It’s a well-known fact Man City Women's Daphne Corboz hails from a footballing family.
As her French father played for Grenoble, the midfielder and her siblings were introduced to football – or soccer! – at a young age and have all found success in the sport.
Daphne, the eldest, has of course pursued a professional career in the beautiful game but, speaking to CityTV as part of a special feature on her life, she revealed her footballing adventure began later than she had hoped.
She explained: “When I was young, my brother, was playing with my dad a lot. I used to go outside and play with them and when my brother joined his first team, I asked if I could too.
“My dad came from France in 1992 and girls didn’t really play football so he encouraged me to play other sports like basketball and volleyball instead.
“It wasn’t until my brother’s first big tournament that my dad saw all these little girls playing. Football had really developed on the female side in the US, and that’s when he said I could play.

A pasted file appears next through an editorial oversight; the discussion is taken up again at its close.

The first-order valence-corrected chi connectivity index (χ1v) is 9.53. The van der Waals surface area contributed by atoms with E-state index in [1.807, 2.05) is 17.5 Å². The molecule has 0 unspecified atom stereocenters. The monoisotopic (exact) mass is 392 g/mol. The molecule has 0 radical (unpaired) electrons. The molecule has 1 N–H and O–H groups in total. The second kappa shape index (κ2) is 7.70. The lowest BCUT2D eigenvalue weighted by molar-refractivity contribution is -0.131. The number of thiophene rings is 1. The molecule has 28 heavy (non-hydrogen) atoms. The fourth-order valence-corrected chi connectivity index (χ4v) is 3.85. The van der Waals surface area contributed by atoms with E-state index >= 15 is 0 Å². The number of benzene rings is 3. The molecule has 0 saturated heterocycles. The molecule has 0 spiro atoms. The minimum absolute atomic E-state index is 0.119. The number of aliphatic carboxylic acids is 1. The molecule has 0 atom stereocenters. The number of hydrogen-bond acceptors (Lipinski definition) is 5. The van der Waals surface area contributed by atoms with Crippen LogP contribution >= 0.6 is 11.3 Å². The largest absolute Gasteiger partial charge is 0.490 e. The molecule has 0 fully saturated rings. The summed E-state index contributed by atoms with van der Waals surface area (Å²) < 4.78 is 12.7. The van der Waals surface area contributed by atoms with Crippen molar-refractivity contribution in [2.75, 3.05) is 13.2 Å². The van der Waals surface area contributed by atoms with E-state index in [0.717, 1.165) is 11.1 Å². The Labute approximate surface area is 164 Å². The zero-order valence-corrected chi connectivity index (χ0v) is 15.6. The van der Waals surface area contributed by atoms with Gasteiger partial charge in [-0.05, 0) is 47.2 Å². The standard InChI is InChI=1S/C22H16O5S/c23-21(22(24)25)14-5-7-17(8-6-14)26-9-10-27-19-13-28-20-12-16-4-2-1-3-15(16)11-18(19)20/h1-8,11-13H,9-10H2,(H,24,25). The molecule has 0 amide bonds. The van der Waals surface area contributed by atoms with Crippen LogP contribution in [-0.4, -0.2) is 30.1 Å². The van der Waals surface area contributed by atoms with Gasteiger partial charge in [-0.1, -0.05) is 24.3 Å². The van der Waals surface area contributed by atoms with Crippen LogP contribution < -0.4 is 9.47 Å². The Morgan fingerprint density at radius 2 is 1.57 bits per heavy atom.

“I didn’t start until I was seven so my start to football was hindered but I’m glad I got to play in the end.”
When asked of her sporting idols, she told of her French influence.
“I would say my two heroes growing up were Thierry Henry and Zinedine Zidane,” she recalled. “On the female side, I was fortunate Carli Lloyd went to university 20 minutes from my house.
“I watched her whole college career and now she’s a Ballon d’Or winner so that’s pretty cool.”
Born in America, Corboz is grateful to have been brought up in a culture where women’s football is celebrated – an attitude she hopes will spread.
She illuminated: “I had really supportive parents and I grew up in an environment and played for a club in which women’s football was held to a very high standard.
“With the ’99 World Cup and the growth that happened with the leagues that have gone through, the youth systems in the female side are really vast. Most little girls play football in the US. I never really had to experience what some people do even today.
“Hopefully, that won’t happen much more and the game can continue to grow all over the world.”
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